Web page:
HPV and Pap Test Results

Image of woman discuss her HPV test results with her OB/GYN

What Are the Next Steps After an Abnormal Cervical Cancer Screening Test?

About 11,500 new cases of cervical cancer are reported each year in the United States. Yet, individuals who get regular cervical cancer screening, such as the Pap test, rarely experience this type of cancer. In other words, it matters more than you may think to attend your regular check-ups and routine exams.

And while the c-word sounds scary, abnormal cervical cancer screening test results don’t often mean cancer. So, what do they mean?

Well, the short answer is that these results frequently indicate the presence of the human papillomavirus (HPV) or early cellular changes that may lead to cancer (and can, thus, be monitored and treated accordingly). Below, we dig into these test results even further, helping you understand exactly what the next step is for your situation.

HPV Test Results

Surprisingly, HPV testing only began to be recommended fairly recently. As of 2003, the American Cancer Society started to advise physicians and other experts to use HPV testing as a screening option for cervical cancer.

An HPV test is usually recommended when you’ve had an abnormal Pap test result or if you’re over the age of 30. This test indicates if high-risk HPV types are present in the cervical cells, indicating either a positive or negative result. So, what do these results mean exactly?

What Does a Positive HPV Test Result Mean?

A positive HPV test result means a high-risk HPV type is present. Depending on the type you have, your doctor will recommend the next steps. Sometimes, this only means undergoing additional testing within a shorter amount of time, such as a year rather than five years.

It’s also important to note that if you’ve had HPV in the past, the infection can re-activate. In turn, you could have negative HPV test results after a positive result but then another positive result in the future.

What Does a Negative HPV Test Result Mean?

A negative HPV test result means you do not have a high-risk HPV type. This means that you don’t need to undergo additional testing. Instead, you will undergo your next test in the recommended five years. However, if you previously had abnormal results, this may differ; your healthcare provider will provide you with the next steps.

Pap Test Results

The Pap test indicates the presence of abnormal cervical cells or not. Results are either normal, abnormal, or unsatisfactory. So, what do each of these mean exactly?

What Does a Normal Pap Test Result Mean?

A normal Pap test result means there were no abnormal cells present. This is also called a “negative” test and means you don’t need further testing until your next routine test.

What Does an Abnormal Pap Test Result Mean?

Abnormal Pap test results or “positive” results indicate that there are cervical cells that don’t look normal. It’s important to note that this doesn’t mean cancer is present. Rather, it may indicate a higher risk of cancer developing. Thus, your physician will recommend further testing or monitoring.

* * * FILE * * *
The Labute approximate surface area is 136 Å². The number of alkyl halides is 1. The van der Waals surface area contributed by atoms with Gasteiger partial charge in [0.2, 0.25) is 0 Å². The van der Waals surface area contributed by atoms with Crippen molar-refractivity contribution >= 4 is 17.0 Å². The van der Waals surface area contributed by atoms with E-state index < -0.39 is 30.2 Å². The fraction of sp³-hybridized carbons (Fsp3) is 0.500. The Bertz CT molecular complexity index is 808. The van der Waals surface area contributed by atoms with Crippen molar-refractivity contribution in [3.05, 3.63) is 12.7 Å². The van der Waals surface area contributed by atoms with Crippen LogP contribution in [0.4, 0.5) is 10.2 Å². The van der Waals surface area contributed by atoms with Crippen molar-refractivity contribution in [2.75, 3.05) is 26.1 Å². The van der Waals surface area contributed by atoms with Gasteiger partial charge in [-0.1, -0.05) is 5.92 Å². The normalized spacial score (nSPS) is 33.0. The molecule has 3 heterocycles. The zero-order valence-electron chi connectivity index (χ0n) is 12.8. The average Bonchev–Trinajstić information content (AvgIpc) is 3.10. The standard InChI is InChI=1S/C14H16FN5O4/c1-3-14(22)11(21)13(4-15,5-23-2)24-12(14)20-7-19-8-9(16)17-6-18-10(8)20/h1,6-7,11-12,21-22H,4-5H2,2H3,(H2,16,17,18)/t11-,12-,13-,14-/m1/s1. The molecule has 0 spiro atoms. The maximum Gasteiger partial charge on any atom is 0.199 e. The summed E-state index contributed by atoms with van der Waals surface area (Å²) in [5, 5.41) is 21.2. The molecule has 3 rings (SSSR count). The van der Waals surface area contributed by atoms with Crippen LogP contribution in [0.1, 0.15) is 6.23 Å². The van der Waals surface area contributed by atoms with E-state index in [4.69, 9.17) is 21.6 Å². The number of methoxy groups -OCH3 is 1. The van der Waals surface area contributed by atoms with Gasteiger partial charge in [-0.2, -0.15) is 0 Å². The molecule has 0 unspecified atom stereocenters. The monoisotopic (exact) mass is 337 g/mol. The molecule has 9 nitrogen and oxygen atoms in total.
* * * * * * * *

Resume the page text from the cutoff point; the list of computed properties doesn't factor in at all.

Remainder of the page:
What Does an Unsatisfactory Pap Test Result Mean?

If your test comes back as unsatisfactory, this indicates that the test will need to be redone. Not enough cells were collected, they were too clumped, or mucus and blood interfered with the test. Your doctor will, thus, recommend you redo the Pap test in two to four months.

What Follow-up Tests Are Involved After an Abnormal Pap Test or HPV Test?

Your doctor may recommend further testing or monitoring after an abnormal Pap or HPV test. These may include a colposcopy or a cervical biopsy—both of which we look at in more detail below.


Sometimes, your doctor may refer you to a specialist for this brief procedure. During a colposcopy:

  • Your doctor inserts a speculum into the vagina; this allows them to view the cervix easier.
  • They will then place a vinegar solution on the cervix, which helps highlight abnormal areas.
  • A colposcope is then used to close the vagina. From here, a light is used to allow a closer look at the vagina and cervix, allowing for the identification of any abnormalities.

This process also usually includes a biopsy after this last step. This allows your doctor to retrieve cells and have them examined microscopically in a laboratory.

Cervical biopsy

A biopsy involves the removal of cervical tissue. This is then examined under a microscope to detect abnormalities, such as those leading to cancer. In some cases, this process may also involve the removal of abnormal cells. During the entire process, your doctor will talk you through the procedure, ensuring you know what they are doing and when.

Bleeding is normal after a biopsy or colposcopy. Some individuals may also experience slight cramping. This should subside in a day or so.

Results from a biopsy indicate how much of the cervical tissue is affected by abnormalities. In cases of low-grade abnormalities, these may be monitored and left to go away on their own. With moderate CIN 2 changes and above, treatment is usually necessary. This may include:

  • Removal of abnormal cells
  • Laser therapy
  • Loop electrosurgical excision procedure (LEEP)
  • Cryotherapy
  • Hysterectomy (for severe cases or cases that don’t respond to other treatments)

Your doctor will discuss the exact next steps specific to your situation and guide you through them. In many cases, with routine screening, cervical cancer is caught early enough that it isn’t life-threatening and is treatable. Thus, ensure you schedule your testing at regular intervals—it could very well save your life!


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